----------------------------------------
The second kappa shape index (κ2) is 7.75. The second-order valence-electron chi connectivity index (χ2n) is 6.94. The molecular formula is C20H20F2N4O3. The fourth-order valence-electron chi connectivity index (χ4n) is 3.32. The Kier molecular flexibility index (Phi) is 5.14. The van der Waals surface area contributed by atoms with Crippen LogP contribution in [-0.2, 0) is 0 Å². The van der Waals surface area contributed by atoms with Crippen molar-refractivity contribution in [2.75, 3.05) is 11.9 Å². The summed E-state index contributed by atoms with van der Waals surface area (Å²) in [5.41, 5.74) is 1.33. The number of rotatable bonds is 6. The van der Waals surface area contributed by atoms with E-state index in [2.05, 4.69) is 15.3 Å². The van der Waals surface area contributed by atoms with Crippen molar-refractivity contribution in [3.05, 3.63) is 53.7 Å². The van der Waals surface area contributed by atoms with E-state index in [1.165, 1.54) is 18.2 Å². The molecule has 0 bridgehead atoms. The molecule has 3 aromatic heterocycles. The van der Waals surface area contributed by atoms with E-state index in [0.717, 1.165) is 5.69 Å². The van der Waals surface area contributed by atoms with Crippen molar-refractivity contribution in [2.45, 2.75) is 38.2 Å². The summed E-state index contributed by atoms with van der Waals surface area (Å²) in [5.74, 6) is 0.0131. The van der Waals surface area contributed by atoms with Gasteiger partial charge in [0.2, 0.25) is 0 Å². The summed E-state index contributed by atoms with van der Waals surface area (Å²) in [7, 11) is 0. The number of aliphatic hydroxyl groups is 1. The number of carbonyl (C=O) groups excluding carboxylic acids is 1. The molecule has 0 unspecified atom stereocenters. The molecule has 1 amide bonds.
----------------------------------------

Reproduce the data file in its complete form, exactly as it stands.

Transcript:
The second kappa shape index (κ2) is 7.75. The second-order valence-electron chi connectivity index (χ2n) is 6.94. The molecular formula is C20H20F2N4O3. The fourth-order valence-electron chi connectivity index (χ4n) is 3.32. The Kier molecular flexibility index (Phi) is 5.14. The van der Waals surface area contributed by atoms with Crippen LogP contribution in [-0.2, 0) is 0 Å². The van der Waals surface area contributed by atoms with Crippen molar-refractivity contribution in [2.75, 3.05) is 11.9 Å². The summed E-state index contributed by atoms with van der Waals surface area (Å²) in [5.41, 5.74) is 1.33. The number of rotatable bonds is 6. The van der Waals surface area contributed by atoms with E-state index in [2.05, 4.69) is 15.3 Å². The van der Waals surface area contributed by atoms with Crippen molar-refractivity contribution in [3.05, 3.63) is 53.7 Å². The van der Waals surface area contributed by atoms with E-state index in [1.165, 1.54) is 18.2 Å². The molecule has 0 bridgehead atoms. The molecule has 3 aromatic heterocycles. The van der Waals surface area contributed by atoms with E-state index in [0.717, 1.165) is 5.69 Å². The van der Waals surface area contributed by atoms with Crippen molar-refractivity contribution in [2.45, 2.75) is 38.2 Å². The summed E-state index contributed by atoms with van der Waals surface area (Å²) in [5.74, 6) is 0.0131. The van der Waals surface area contributed by atoms with Gasteiger partial charge in [0.2, 0.25) is 0 Å². The summed E-state index contributed by atoms with van der Waals surface area (Å²) in [7, 11) is 0. The number of aliphatic hydroxyl groups is 1. The number of carbonyl (C=O) groups excluding carboxylic acids is 1. The molecule has 0 unspecified atom stereocenters. The molecule has 1 amide bonds.